China is stepping up its push into renewable energy, proposing higher green power consumption targets and penalizing those who fail to meet those goals to help fund government subsidies to producers.
The world’s biggest energy consumer is aiming for renewables to account for at least 35 percent of electricity consumption by 2030, according to a revised draft plan from the National Development & Reform Commission (NDRC) seen by Bloomberg. Previously, the government has only set a goal for “non-fossil fuels” to make up 20 percent of energy use by 2030.
The standard — which sets minimum consumption levels of electricity produced from renewable sources — is among efforts to ease the nation’s reliance on coal and combat pollution that blights the world’s most populous nation.
The NDRC also increased non-hydro power consumption targets for some provinces, including requiring Inner Mongolia to increase its use to 18 percent this year from a previous goal of 13 percent. Targets for regions such as Yunnan and Xinjiang have also been raised.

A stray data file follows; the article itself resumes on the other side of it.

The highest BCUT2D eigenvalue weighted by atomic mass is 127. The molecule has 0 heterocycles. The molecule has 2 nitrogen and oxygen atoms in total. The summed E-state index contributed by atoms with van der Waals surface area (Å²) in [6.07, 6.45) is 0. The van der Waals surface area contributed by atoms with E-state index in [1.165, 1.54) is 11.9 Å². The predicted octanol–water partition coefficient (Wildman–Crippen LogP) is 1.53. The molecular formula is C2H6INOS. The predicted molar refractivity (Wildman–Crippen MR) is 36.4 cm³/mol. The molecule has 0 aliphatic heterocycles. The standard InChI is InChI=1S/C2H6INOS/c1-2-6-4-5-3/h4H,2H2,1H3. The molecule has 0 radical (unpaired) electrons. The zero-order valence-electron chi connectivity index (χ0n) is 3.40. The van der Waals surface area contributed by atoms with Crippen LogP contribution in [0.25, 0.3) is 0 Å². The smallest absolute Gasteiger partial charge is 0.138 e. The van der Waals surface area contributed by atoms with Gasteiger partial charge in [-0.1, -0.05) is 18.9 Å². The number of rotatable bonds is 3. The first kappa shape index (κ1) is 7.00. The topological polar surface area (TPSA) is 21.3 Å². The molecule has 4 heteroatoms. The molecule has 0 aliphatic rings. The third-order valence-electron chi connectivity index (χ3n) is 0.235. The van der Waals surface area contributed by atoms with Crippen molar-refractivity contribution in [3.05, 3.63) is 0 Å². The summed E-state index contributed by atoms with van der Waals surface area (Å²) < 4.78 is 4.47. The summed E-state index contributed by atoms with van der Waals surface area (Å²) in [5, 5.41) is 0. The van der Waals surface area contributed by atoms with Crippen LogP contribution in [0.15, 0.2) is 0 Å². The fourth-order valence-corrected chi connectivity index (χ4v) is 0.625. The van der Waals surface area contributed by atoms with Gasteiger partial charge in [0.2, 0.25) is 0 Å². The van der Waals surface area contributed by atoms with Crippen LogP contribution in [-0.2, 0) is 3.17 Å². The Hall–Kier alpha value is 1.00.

The latest document also called for non-compliant firms to pay compensation fees to grid companies, which will be used to cover government subsidies for renewable projects.
In recent years, China has pumped more money into renewable energy than any other country, leaving the government with a hefty subsidy bill.